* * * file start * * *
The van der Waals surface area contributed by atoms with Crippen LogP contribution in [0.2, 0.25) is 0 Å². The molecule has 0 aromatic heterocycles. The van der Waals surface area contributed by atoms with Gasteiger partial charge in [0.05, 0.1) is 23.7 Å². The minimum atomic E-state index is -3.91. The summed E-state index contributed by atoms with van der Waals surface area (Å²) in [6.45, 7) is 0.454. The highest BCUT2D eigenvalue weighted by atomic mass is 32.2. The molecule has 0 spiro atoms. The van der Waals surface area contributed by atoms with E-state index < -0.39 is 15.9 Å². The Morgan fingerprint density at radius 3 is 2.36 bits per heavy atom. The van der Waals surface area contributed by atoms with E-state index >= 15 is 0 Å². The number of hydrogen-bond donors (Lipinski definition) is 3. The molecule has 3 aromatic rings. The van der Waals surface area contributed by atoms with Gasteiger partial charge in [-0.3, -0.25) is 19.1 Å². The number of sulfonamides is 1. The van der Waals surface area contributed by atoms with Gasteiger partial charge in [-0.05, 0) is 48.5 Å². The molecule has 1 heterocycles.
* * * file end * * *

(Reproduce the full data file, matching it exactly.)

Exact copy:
The van der Waals surface area contributed by atoms with Crippen LogP contribution in [0.2, 0.25) is 0 Å². The molecule has 0 aromatic heterocycles. The van der Waals surface area contributed by atoms with Gasteiger partial charge in [0.05, 0.1) is 23.7 Å². The minimum atomic E-state index is -3.91. The summed E-state index contributed by atoms with van der Waals surface area (Å²) in [6.45, 7) is 0.454. The highest BCUT2D eigenvalue weighted by atomic mass is 32.2. The molecule has 0 spiro atoms. The van der Waals surface area contributed by atoms with E-state index < -0.39 is 15.9 Å². The Morgan fingerprint density at radius 3 is 2.36 bits per heavy atom. The van der Waals surface area contributed by atoms with E-state index >= 15 is 0 Å². The number of hydrogen-bond donors (Lipinski definition) is 3. The molecule has 3 aromatic rings. The van der Waals surface area contributed by atoms with Gasteiger partial charge in [-0.3, -0.25) is 19.1 Å². The number of sulfonamides is 1. The van der Waals surface area contributed by atoms with Gasteiger partial charge in [-0.05, 0) is 48.5 Å². The molecule has 1 heterocycles.